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Helping keep British Motorcycles on the road for over 30 years - established 1977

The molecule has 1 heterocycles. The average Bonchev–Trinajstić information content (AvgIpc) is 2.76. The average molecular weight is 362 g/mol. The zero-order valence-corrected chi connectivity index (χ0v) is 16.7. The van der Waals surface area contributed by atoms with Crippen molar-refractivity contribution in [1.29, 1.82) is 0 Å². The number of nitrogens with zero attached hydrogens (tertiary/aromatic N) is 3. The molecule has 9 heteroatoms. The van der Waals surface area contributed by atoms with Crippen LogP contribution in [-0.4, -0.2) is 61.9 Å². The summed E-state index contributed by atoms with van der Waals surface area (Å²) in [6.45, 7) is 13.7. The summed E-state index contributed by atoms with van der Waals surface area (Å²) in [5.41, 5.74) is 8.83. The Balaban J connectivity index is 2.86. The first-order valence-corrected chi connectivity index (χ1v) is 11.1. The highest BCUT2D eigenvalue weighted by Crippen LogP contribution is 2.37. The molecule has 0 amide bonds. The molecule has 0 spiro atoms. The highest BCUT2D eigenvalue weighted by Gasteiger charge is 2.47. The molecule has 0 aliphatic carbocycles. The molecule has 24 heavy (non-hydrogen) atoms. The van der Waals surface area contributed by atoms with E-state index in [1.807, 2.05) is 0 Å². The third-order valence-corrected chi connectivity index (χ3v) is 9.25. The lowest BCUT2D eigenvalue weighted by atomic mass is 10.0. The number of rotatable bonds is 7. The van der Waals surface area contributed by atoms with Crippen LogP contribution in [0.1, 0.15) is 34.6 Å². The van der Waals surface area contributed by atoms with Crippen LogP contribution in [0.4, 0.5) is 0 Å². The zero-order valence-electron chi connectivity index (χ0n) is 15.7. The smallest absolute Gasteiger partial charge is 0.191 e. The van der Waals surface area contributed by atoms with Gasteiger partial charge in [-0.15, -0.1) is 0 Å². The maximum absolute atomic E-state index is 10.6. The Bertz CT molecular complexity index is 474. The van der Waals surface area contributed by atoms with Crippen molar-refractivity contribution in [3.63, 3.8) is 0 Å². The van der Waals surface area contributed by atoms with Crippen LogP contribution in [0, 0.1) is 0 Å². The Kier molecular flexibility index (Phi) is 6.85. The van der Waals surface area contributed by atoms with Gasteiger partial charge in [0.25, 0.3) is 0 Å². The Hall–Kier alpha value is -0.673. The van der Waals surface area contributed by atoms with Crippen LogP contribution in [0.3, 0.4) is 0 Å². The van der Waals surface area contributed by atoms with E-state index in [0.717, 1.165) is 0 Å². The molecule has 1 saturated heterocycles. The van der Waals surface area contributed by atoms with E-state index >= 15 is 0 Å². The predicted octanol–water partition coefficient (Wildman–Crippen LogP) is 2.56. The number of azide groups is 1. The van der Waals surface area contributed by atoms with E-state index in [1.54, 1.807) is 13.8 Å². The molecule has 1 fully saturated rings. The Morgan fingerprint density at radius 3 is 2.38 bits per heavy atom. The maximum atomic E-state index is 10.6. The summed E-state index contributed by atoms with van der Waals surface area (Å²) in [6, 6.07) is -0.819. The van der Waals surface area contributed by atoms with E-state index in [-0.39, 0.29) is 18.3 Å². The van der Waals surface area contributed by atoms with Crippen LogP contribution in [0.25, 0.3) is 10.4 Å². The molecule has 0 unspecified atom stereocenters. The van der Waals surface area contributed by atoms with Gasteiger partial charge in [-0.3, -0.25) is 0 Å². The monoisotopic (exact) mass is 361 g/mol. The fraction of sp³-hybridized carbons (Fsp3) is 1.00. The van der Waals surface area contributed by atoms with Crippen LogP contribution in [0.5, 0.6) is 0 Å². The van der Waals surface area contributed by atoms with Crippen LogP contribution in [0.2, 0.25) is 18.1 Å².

Attached is a picture of  dad’s 1954 BSA A10 (now in my possession). Lots of parts on the bike are chromed, including the engine and gearbox mounting plates and case covers. In fact, the only paint is on the tank and frame (which has all the welds filled and soothed). Much of the chrome is verdigrised, due to the bike being in storage since 1984. There’s no battery, just a magneto ignition w/manual spark advance, and a generator for the lights. The cylinder casting is aluminum, and according to pops displaces 810 cc with a 12.5 to 1 compression ratio. I do remember it being a real bear to kick, especially on damp mornings. I wasn’t aware of aftermarket cylinders being made for A10’s, but the bike was originally customized in the 60’s and such parts were probably more common then. The cylinder fins actually stick out further than the head’s and give the motor a larger appearance. The single monobloc carb is chromed with a screened stack. The rockers are polished and have needle bearing thrust washers instead of the normal spring washers. The intake rocker adjuster cover has an additional breather tube attached which I don’t think was stock. Gearbox is the period 1 up, 3 down pattern but is stamped “SC” for scrambler? I can’t determine if those ratios are more closely spaced than stock or wider (I was told closer, but a BSA book indicates the obverse). It has a working Smith’s chronometric speedo w/no tach. The brake backing plates were drilled for ventilation (or lightness), with a nice 5 hole pattern on the front (side you can’t see). I was told the bike was drag raced in the 60’s or 70’s before being “de-tuned” for the street. Nonetheless, I remember it being a powerful - and at the time scary – ride. The motor certainly didn’t sound stock. I rode a stripped down Bonneville at the time and could never catch it. I haven’t ridden the BSA now in over 20 years, and am slowly preparing it for that “1st” ride. Note the cactus, longneck and green grass. Hey, this IS Texas !



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